Domain Name Competitor Scam


Domain Name Competitor Scam: How It Works

If you have a website and own a domain name, you may become a victim of a new scam related to this topic, the Domain Name Competition Email aka the Fake Domain Registrar.

One day you receive a phone call or an email from a domain name registrar company. They say that somebody is trying to register and purchase a domain that is exactly like yours, but just with a little, tiny difference. For example, instead of ending in "com" (like yours) it would end in ".org". How does the scam work?

Watch the video below to see the Fake Domain Registrar scam exposed:

Alternatively, the domain name referenced could be similar to yours, but have a slight difference in the content. For example, if you own they would say the "new client" wants to buy or

You get the idea. Imagine the same thing using your business' name.

The caller says it is a courtesy call to inform you about the intention of their new clients. Naturally, he asks if you would like to purchase the new domains before they sell them to the other party. Several people fall for this scam, although the callers are just inventing the competition.

The company calling you may as well be a real registrar, but using fraudulent practices. Or, indeed, could be scammers who could charge your credit card without having anything to do with the industry.


Below is an actual email message that we received in our Scam Detector inbox:

"Dear CEO (if you are not in charge of this, please forward this to your CEO, because this is urgent. Thanks),

We are a Network Service Company which is the domain name registration center in Shanghai, China. On July 12, 2012, we received an application from Henghua company requested "scam-detector" as their internet keyword from China (CN) domain names. But after checking it, we find this name conflict with your company name or trademark. In order to deal with this matter better, it's necessary to send email to you and confirm whether this company is your distributor or business partner in China?

Kind regards,"


How To Avoid The Fake Registrar Scam:

Ignore the approacher. If you are really interested in the new domains that the caller is referencing, just log into your domain registrar and expand your plan. There a few other variations of this scam, feel free to submit your experience below, under comments.


How To Report The Domain Name Competitor Scam:

Make your family and friends aware of this domain name related scam by sharing it on social media using the buttons provided. You can also officially report the scammers to the Federal Trade Commission using the link below:

Report To The FTC Here


How To Protect Yourself More:

If you want to be the first to find out the most notorious scams every week, feel free to subscribe to the Scam Detector newsletter here. You'll receive periodical emails and we promise not to spam. Last but not least, use the Comments section below to expose other scammers.

Related Article:

Domain Name Renewal Scam

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selma hrynchuk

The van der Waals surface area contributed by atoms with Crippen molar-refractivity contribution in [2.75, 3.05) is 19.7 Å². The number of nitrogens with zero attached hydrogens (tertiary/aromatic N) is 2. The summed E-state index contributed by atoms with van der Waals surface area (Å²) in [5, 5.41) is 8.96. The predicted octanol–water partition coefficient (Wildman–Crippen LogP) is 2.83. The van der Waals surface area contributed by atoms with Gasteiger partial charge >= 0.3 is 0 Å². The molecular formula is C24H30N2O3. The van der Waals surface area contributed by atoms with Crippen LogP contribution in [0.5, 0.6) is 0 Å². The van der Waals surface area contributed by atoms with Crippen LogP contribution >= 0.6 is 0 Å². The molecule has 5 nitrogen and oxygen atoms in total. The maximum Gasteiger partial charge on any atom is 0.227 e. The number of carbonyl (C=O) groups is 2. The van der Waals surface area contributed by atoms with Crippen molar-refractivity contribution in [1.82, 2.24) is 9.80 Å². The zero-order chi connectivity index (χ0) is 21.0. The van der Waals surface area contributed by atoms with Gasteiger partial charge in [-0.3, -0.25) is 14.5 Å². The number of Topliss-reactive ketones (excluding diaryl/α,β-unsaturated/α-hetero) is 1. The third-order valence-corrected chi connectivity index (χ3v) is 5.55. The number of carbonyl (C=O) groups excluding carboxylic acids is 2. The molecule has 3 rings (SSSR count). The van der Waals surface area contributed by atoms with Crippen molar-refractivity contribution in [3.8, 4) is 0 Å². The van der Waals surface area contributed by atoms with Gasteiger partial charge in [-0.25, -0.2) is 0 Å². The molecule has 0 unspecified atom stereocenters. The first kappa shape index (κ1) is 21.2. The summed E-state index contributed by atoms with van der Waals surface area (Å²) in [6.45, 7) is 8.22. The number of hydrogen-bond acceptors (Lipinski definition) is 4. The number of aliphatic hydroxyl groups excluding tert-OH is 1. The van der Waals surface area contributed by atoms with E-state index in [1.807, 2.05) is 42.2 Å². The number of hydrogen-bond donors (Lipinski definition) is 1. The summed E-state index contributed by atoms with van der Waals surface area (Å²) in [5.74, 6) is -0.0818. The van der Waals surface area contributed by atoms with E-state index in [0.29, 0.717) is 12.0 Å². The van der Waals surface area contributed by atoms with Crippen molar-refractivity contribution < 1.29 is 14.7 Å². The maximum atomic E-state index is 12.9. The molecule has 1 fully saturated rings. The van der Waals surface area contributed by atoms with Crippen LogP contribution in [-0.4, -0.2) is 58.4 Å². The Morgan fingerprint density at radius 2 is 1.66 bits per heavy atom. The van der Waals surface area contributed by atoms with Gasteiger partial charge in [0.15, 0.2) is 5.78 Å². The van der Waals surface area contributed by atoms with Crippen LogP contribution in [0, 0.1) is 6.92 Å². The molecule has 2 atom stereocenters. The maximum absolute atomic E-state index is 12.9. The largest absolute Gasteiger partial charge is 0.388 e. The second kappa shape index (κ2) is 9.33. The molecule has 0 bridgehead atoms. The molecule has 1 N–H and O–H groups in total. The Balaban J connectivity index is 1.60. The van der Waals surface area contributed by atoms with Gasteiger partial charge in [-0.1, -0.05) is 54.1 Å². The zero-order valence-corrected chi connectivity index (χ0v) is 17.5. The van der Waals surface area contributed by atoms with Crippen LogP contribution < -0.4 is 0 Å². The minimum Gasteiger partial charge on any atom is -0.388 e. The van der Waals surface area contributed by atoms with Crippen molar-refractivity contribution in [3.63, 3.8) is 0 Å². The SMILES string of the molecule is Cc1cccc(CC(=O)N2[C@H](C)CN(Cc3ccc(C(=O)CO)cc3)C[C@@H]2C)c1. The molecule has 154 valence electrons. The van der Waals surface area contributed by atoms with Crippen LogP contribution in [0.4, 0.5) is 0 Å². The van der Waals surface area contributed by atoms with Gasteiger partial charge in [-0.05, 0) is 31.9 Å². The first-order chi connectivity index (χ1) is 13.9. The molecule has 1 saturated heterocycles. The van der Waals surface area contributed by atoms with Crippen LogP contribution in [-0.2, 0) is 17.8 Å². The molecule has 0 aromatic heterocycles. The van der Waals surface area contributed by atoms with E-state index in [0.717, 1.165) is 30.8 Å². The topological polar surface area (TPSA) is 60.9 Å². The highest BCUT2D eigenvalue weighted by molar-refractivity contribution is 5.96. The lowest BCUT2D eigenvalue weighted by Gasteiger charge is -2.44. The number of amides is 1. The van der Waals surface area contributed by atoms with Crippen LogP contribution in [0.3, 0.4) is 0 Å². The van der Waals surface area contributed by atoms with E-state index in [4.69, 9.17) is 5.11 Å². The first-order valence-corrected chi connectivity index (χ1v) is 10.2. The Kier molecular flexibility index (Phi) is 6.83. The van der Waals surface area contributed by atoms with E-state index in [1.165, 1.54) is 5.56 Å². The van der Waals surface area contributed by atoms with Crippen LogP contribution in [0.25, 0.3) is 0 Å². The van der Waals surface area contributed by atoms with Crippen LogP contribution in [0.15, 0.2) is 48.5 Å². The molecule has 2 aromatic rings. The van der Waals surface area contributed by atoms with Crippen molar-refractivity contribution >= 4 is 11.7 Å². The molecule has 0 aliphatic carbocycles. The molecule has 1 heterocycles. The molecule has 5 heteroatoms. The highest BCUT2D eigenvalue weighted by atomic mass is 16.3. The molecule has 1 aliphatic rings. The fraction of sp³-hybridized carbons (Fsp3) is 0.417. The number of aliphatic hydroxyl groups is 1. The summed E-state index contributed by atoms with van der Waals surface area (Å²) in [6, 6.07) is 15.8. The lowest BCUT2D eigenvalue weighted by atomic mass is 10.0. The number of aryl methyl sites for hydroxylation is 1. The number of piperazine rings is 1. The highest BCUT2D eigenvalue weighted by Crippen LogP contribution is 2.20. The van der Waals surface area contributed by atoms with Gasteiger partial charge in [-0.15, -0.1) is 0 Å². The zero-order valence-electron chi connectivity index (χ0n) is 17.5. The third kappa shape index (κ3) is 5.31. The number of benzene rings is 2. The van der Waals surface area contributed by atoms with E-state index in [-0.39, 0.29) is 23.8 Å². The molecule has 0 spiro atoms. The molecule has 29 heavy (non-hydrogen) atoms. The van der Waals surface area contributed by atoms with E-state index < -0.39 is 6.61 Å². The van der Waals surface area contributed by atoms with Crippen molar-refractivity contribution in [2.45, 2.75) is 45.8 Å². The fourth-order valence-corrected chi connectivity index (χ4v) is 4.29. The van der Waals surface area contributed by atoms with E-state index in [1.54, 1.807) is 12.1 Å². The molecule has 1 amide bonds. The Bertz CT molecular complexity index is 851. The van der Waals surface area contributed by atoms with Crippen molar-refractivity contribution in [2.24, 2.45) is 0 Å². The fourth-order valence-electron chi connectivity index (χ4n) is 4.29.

Selma HrynchukSelma is a fraud prevention specialist renowned for her expertise in private eye investigations and a remarkable partnership with law enforcement agencies. Beyond her investigative triumphs, her public speaking engagements and written works have empowered countless individuals to protect themselves and stay ahead of deceptive schemes. Selma's legacy shines as a tenacious agent of change, unyielding in her commitment to battling fraud and ensuring a safer world for all.

3 thoughts on “Domain Name Competitor Scam”

  1. This man has been trying to sell my domain name
    But he owns the same without the ‘the’. .

    I have absolutely no interest in his offer but he keeps on coming back…..

    I don’t know whether he is a scammer or a fraudster and don’t really care but can someone just tell him to shut up and go and line somewhere really hostile like
    Siberia or Alaska…..

  2. Lukas Schreiber


    I think you (unintentionally) mixed things up here a bit.

    The Chinese thing might indeed be a scam.

    But the sale of the domain name is legitimate. is indeed for sale and I am the authorized broker.

    Feel free to contact me to make an offer.

  3. I’ve been bombarded every week with these proposals – beware!!!. Here is the last email I received today:

    Hi Sirs,
    I’m curious why you don’t want to own the domain [variation of my web domain]! Please think only of 3 reasons:
    1) You’re not aware that you’re diluting your brand and losingvaluable traffic for your site. How many people are looking for your site but are instead visiting the memorable and prestigious [variation of my web name]?

    2) You don’t think you have the money, time or knowledge toenhance your brand with [variation of my web name]. What if the the domain is permanently out of your reach?

    3) You assume that [variation of my web name] might not even be for sale…at ANY price. It happens all the time that good domainnames just aren’t available.

    Well, let me tell you that improving your online presence with [variation of my web name] is much easier than you might have previously thought. Please think about that. Contact me now to discover the the quickest and safest way toacquire

    Best regards,
    Lukas Schreiber
    Certified Domain Name Analyst & Broker
    Phone +507-836-5419Fax +507-833-9605

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